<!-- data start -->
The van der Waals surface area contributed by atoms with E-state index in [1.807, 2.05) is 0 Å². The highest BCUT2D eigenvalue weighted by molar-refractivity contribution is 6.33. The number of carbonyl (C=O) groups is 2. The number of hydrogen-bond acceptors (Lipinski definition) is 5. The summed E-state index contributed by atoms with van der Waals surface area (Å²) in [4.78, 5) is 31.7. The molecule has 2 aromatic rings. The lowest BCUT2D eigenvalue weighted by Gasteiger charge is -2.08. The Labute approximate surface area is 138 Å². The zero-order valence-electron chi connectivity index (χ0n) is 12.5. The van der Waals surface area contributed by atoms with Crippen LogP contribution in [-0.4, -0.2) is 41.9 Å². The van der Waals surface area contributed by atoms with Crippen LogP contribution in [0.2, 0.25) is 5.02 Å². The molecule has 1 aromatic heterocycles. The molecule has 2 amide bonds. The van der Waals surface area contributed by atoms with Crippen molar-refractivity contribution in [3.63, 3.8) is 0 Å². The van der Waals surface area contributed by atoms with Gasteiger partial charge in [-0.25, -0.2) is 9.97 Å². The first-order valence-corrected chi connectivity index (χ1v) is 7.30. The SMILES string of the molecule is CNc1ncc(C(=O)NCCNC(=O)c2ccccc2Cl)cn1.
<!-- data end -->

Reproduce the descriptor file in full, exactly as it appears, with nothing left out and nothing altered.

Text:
The van der Waals surface area contributed by atoms with E-state index in [1.807, 2.05) is 0 Å². The highest BCUT2D eigenvalue weighted by molar-refractivity contribution is 6.33. The number of carbonyl (C=O) groups is 2. The number of hydrogen-bond acceptors (Lipinski definition) is 5. The summed E-state index contributed by atoms with van der Waals surface area (Å²) in [4.78, 5) is 31.7. The molecule has 2 aromatic rings. The lowest BCUT2D eigenvalue weighted by Gasteiger charge is -2.08. The Labute approximate surface area is 138 Å². The zero-order valence-electron chi connectivity index (χ0n) is 12.5. The van der Waals surface area contributed by atoms with Crippen LogP contribution in [-0.4, -0.2) is 41.9 Å². The van der Waals surface area contributed by atoms with Crippen LogP contribution in [0.2, 0.25) is 5.02 Å². The molecule has 1 aromatic heterocycles. The molecule has 2 amide bonds. The van der Waals surface area contributed by atoms with Crippen molar-refractivity contribution in [3.63, 3.8) is 0 Å². The van der Waals surface area contributed by atoms with Gasteiger partial charge in [-0.25, -0.2) is 9.97 Å². The first-order valence-corrected chi connectivity index (χ1v) is 7.30. The SMILES string of the molecule is CNc1ncc(C(=O)NCCNC(=O)c2ccccc2Cl)cn1.